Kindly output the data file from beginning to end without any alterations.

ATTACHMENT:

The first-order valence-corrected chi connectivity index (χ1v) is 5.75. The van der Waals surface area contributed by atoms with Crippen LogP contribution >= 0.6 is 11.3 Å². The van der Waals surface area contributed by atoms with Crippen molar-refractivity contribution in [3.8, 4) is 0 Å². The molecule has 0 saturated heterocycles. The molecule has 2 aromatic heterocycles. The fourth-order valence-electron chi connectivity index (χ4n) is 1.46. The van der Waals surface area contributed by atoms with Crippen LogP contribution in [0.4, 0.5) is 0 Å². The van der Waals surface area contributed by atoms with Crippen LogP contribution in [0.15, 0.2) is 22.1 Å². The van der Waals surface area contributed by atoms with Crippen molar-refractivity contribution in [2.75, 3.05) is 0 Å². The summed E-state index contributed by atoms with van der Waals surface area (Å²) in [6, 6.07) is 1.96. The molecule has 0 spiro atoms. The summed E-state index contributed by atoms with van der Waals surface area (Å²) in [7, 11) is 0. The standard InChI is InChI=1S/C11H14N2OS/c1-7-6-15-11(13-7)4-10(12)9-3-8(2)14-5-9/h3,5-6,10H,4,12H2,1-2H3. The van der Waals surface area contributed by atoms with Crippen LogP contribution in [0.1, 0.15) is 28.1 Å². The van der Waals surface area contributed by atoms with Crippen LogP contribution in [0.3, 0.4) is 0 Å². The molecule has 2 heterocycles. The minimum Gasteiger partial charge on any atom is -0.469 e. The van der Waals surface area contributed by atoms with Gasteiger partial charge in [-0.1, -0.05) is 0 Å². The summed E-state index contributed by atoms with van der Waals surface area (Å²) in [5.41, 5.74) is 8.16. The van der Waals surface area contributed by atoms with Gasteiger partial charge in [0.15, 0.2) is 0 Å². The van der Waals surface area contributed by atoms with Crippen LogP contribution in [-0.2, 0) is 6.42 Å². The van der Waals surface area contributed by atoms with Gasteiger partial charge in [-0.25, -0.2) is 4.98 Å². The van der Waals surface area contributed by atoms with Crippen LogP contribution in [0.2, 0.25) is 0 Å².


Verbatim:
The first-order valence-corrected chi connectivity index (χ1v) is 5.75. The van der Waals surface area contributed by atoms with Crippen LogP contribution >= 0.6 is 11.3 Å². The van der Waals surface area contributed by atoms with Crippen molar-refractivity contribution in [3.8, 4) is 0 Å². The molecule has 0 saturated heterocycles. The molecule has 2 aromatic heterocycles. The fourth-order valence-electron chi connectivity index (χ4n) is 1.46. The van der Waals surface area contributed by atoms with Crippen LogP contribution in [0.4, 0.5) is 0 Å². The van der Waals surface area contributed by atoms with Crippen LogP contribution in [0.15, 0.2) is 22.1 Å². The van der Waals surface area contributed by atoms with Crippen molar-refractivity contribution in [2.75, 3.05) is 0 Å². The summed E-state index contributed by atoms with van der Waals surface area (Å²) in [6, 6.07) is 1.96. The molecule has 0 spiro atoms. The summed E-state index contributed by atoms with van der Waals surface area (Å²) in [7, 11) is 0. The standard InChI is InChI=1S/C11H14N2OS/c1-7-6-15-11(13-7)4-10(12)9-3-8(2)14-5-9/h3,5-6,10H,4,12H2,1-2H3. The van der Waals surface area contributed by atoms with Crippen LogP contribution in [0.1, 0.15) is 28.1 Å². The van der Waals surface area contributed by atoms with Crippen LogP contribution in [0.3, 0.4) is 0 Å². The molecule has 2 heterocycles. The minimum Gasteiger partial charge on any atom is -0.469 e. The van der Waals surface area contributed by atoms with Gasteiger partial charge in [-0.1, -0.05) is 0 Å². The summed E-state index contributed by atoms with van der Waals surface area (Å²) in [5.41, 5.74) is 8.16. The van der Waals surface area contributed by atoms with Gasteiger partial charge in [0.15, 0.2) is 0 Å². The van der Waals surface area contributed by atoms with Crippen LogP contribution in [-0.2, 0) is 6.42 Å². The van der Waals surface area contributed by atoms with Gasteiger partial charge in [-0.25, -0.2) is 4.98 Å². The van der Waals surface area contributed by atoms with Crippen LogP contribution in [0.2, 0.25) is 0 Å².